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Meanwhile... in Senegal, elementary schools are experimenting with teaching students in the native language of Wolof

And in Isla Montecristo, El Salvador, residents help to collect the eggs of the endangered olive ridley, a black-green sea turtle, and then take them to Gio Díaz, while in Heidelberg, South Africa, a retiree noticed that vegetables were being stolen from his home garden, so he planted a new garden bordering right on the street to make it easier for those in need to pick the food.

Kwamang, Ghana
Melanie Stetson Freeman/Staff/File
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  • Staff

In Senegal, 98 public elementary schools are experimenting with teaching students in the native language of Wolof rather than French, the language of the nation’s former colonists.

The students will benefit from instruction in the language they speak at home, linguistics professor Mbacke Diagne, of Dakar’s Cheikh Anta Diop University, told Voice of America. Most children entering elementary school in Senegal, he noted, have been functioning in Wolof for several years. “They have structured their world in this language,” he said, “but as soon as they get to school, all this knowledge is set aside in order to impose French.” 

Similar movements are under way in a number of other African nations as well.   

Not all educators agree, however. Some point out that many African nations recognize multiple languages. In Senegal, for instance, although an estimated 80 percent of the population speaks Wolof, the government also recognizes 20 other native languages. In Ghana, the official language is English, but the government recognizes an additional 11 languages, with at least 70 different dialects spoken. 

In Isla Montecristo, El salvador, residents help to collect the eggs of the endangered olive ridley, a black-green sea turtle, and then take them to Gio Díaz. Mr. Díaz, a local employee of the nonprofit Mangrove Association, pays for each egg collected, reports Pacific Standard magazine, and then places them in a hatchery. He and another man guard the hatchery (as the turtles are considered a local delicacy) 24 hours a day, sleeping in an adjacent hut. When the turtles are fully grown they are released into the sea in the hopes that this will strengthen their population, which has shrunk by 30 percent in recent years.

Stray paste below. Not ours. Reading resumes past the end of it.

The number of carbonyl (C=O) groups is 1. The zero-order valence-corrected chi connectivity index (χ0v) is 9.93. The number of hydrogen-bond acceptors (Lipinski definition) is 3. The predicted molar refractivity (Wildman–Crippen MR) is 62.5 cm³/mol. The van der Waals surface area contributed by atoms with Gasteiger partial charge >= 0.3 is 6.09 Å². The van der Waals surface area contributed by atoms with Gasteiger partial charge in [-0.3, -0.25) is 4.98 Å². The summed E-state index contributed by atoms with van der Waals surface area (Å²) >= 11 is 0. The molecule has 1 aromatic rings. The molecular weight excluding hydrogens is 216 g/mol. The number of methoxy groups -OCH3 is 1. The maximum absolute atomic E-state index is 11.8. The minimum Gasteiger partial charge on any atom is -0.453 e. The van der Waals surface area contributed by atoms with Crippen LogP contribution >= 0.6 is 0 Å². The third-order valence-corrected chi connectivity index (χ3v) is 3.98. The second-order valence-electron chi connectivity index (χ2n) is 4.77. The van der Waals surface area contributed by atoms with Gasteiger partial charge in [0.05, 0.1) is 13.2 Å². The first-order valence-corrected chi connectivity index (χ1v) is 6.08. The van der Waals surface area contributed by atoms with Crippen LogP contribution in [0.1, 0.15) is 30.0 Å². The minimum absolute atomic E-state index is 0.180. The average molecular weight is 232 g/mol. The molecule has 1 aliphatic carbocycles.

In Heidelberg, South Africa, when retiree Johan Scott noticed that vegetables were being stolen from his home garden, he didn’t go to the police. 

Instead, he planted a new garden bordering right on the street, to make it easier for those in need to pick the beans, tomatoes, eggplants, and beetroot he was growing. “People are hungry,” Mr. Scott told News24. “They desperately need something like this, and that’s why I did it. It makes my heart happy when I see people eating the vegetables.” 

A Facebook post about Scott’s act has since inspired others to plant similar gardens. Some have offered to provide Scott with seeds and gardening tools. A landowner in another part of South Africa posted a message on Facebook offering an acre of land to anyone who wanted to cultivate it, saying he was moved by what he had read about Scott. 

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